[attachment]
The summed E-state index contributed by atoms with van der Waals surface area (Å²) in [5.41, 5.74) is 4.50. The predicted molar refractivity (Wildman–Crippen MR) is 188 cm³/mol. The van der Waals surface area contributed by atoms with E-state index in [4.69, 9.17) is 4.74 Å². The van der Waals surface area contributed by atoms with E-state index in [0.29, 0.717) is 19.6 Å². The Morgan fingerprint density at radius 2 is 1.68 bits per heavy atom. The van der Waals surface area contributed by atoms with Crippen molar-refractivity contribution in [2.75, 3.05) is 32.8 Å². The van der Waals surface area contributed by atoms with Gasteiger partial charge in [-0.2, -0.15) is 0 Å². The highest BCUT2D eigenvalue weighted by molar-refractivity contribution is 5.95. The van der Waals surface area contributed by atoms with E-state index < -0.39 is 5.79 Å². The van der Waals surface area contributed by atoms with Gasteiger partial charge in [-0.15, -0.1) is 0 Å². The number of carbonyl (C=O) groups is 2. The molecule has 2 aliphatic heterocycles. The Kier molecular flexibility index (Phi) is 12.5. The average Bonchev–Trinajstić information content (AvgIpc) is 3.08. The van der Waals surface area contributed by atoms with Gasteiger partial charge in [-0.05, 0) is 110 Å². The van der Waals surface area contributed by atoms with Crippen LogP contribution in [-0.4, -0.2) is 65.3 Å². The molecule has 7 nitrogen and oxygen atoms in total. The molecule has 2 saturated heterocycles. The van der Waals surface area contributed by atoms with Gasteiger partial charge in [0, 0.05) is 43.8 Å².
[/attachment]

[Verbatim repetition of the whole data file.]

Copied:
The summed E-state index contributed by atoms with van der Waals surface area (Å²) in [5.41, 5.74) is 4.50. The predicted molar refractivity (Wildman–Crippen MR) is 188 cm³/mol. The van der Waals surface area contributed by atoms with E-state index in [4.69, 9.17) is 4.74 Å². The van der Waals surface area contributed by atoms with E-state index in [0.29, 0.717) is 19.6 Å². The Morgan fingerprint density at radius 2 is 1.68 bits per heavy atom. The van der Waals surface area contributed by atoms with Crippen molar-refractivity contribution in [2.75, 3.05) is 32.8 Å². The van der Waals surface area contributed by atoms with Gasteiger partial charge in [-0.2, -0.15) is 0 Å². The highest BCUT2D eigenvalue weighted by molar-refractivity contribution is 5.95. The van der Waals surface area contributed by atoms with E-state index < -0.39 is 5.79 Å². The van der Waals surface area contributed by atoms with Gasteiger partial charge in [-0.15, -0.1) is 0 Å². The number of carbonyl (C=O) groups is 2. The molecule has 2 aliphatic heterocycles. The Kier molecular flexibility index (Phi) is 12.5. The average Bonchev–Trinajstić information content (AvgIpc) is 3.08. The van der Waals surface area contributed by atoms with Gasteiger partial charge in [-0.05, 0) is 110 Å². The van der Waals surface area contributed by atoms with Crippen LogP contribution in [-0.4, -0.2) is 65.3 Å². The molecule has 7 nitrogen and oxygen atoms in total. The molecule has 2 saturated heterocycles. The van der Waals surface area contributed by atoms with Gasteiger partial charge in [0, 0.05) is 43.8 Å².